Protagonist-dominated (play's main character most important for plot)

This is a the type of play where the main character dominates the narrative, appears in most of the scenes and towards whom most of the action is directed. The PROTAGONIST (HERO) gains our sympathy.

FORMULA FOR THE MAIN CHARACTERS IN A SOAP (SERIAL DRAMA) - 6 - Feisty Girl, Inexperienced Girl, Streetwise Boy, Inexperienced Boy, Boss, Villain

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Discussion of the protagonist-dominated play
This is one of the most significant structural aspects of the radio play, especially the popular play in BBC R4's broadcasting slot in the afternoon.

The protagonist directs most of the traffic in the play, so to speak. Scenes are structured where the interest and sympathy is loaded to the protagonist, and the dialogue is through his or her point of view.

The protagonist has to be a sympathetic character. That is the way the listeners are brought to invest emotion.

Rarely, the protagonist is not sympathetic. It is likely to be for genre reasons (a villain in a thriller) or an experimental play on BBC Radio 3.

The reason for this preference (a sympathetic protagonist) is in the medium, radio. A radio play needs to be 'centered' more than a play in any other medium, for the reason that it lacks the 'presence' of any of its characters. The strong protagonist draws the listeners on through the narrative and attracts their interest through their sympathetic identification with him or her, and with his or her situation.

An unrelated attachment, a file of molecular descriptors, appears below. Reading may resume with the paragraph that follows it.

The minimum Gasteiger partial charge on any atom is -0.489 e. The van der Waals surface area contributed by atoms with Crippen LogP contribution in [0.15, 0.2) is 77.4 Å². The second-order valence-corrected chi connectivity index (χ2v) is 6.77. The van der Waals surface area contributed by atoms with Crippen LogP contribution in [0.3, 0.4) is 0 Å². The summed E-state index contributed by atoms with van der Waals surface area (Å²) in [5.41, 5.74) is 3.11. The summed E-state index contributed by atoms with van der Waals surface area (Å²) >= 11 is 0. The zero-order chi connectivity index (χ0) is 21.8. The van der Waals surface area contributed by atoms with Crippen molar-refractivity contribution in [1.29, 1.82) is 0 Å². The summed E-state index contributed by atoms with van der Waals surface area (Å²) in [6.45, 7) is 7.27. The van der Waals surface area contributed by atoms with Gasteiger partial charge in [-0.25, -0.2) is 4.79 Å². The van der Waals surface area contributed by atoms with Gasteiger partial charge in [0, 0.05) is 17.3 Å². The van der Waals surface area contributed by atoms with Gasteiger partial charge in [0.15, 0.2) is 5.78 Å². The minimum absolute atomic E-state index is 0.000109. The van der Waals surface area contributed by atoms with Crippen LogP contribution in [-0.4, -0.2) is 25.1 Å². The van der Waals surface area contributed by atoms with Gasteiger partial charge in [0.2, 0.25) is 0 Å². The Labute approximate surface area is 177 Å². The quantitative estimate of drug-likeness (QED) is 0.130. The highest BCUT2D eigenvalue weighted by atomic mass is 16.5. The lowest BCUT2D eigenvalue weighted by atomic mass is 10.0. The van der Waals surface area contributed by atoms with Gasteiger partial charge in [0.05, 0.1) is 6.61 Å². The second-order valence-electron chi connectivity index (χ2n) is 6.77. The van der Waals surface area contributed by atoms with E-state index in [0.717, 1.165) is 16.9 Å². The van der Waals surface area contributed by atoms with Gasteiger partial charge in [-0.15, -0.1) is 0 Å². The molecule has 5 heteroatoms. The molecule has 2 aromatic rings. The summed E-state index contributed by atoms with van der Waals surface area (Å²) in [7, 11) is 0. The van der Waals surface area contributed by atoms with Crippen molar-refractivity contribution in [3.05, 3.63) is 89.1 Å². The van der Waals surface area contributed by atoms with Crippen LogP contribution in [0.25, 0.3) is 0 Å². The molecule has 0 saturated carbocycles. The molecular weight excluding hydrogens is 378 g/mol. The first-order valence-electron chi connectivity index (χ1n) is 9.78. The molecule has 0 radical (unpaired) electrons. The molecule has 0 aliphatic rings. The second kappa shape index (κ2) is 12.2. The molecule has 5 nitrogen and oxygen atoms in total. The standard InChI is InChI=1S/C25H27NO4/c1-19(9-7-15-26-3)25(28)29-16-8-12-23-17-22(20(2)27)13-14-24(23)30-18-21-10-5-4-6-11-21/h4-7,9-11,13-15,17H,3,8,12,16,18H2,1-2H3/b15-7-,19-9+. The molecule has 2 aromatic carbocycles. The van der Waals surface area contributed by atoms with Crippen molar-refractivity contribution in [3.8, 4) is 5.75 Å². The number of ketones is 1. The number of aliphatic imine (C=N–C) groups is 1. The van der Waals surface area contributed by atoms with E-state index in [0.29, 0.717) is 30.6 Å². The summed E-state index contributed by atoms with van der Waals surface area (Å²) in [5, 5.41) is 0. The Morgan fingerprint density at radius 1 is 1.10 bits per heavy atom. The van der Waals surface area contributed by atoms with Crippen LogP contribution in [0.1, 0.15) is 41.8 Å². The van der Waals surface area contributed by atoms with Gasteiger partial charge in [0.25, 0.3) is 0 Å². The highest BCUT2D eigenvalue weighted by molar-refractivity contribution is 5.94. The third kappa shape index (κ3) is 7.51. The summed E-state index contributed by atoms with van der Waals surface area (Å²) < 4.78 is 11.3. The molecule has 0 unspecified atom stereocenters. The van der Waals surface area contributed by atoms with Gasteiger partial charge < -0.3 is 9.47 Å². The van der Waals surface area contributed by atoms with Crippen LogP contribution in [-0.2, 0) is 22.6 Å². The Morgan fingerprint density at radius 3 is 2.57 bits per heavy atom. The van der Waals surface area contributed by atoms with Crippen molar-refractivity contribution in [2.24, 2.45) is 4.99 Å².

This is reinforced in the writing in many scenes by directing the action through the point of view of the protagonist.

It is further reinforced if the protagonist is given a monologue, or a series of monologues. Then the presentation of the protagonist is more subjective. Again this suits the particular resources of radio.

Radio has that flexibility to go inside the speaker's mind for expression and to move outside into dialogue again. (

The play may been seen through the consciousness of the one character. This is a regular pattern in Giles Cooper and is an inheritance from stage expressionism and the long strand of radio play expressionism. (When there is not a dominating protagonist, the play is more likely to be experimental, as said above.)

It is useful to compare these two main structures, protagonist-dominated and not, in radio adaptations of stage plays.

Alan Ayckbourn farces provide examples where the action is more evenly divided between the characters. It is also useful to contrast a playwright established in radio but also outside, on the stage. In Howard Barker's radio plays, 'Scenes from an Execution', for example, one character rules all. This contrasts with his stage plays (mostly).

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Comments on the protagonist-dominated play
This has not been discussed or observed as much as it should.

Assignments on the protagonist-dominated play
Find examples of this and of plays which do not centre on a protagonist.

Naming of a character to let the listener know who is who and to avoid confusion

 

 

 

 

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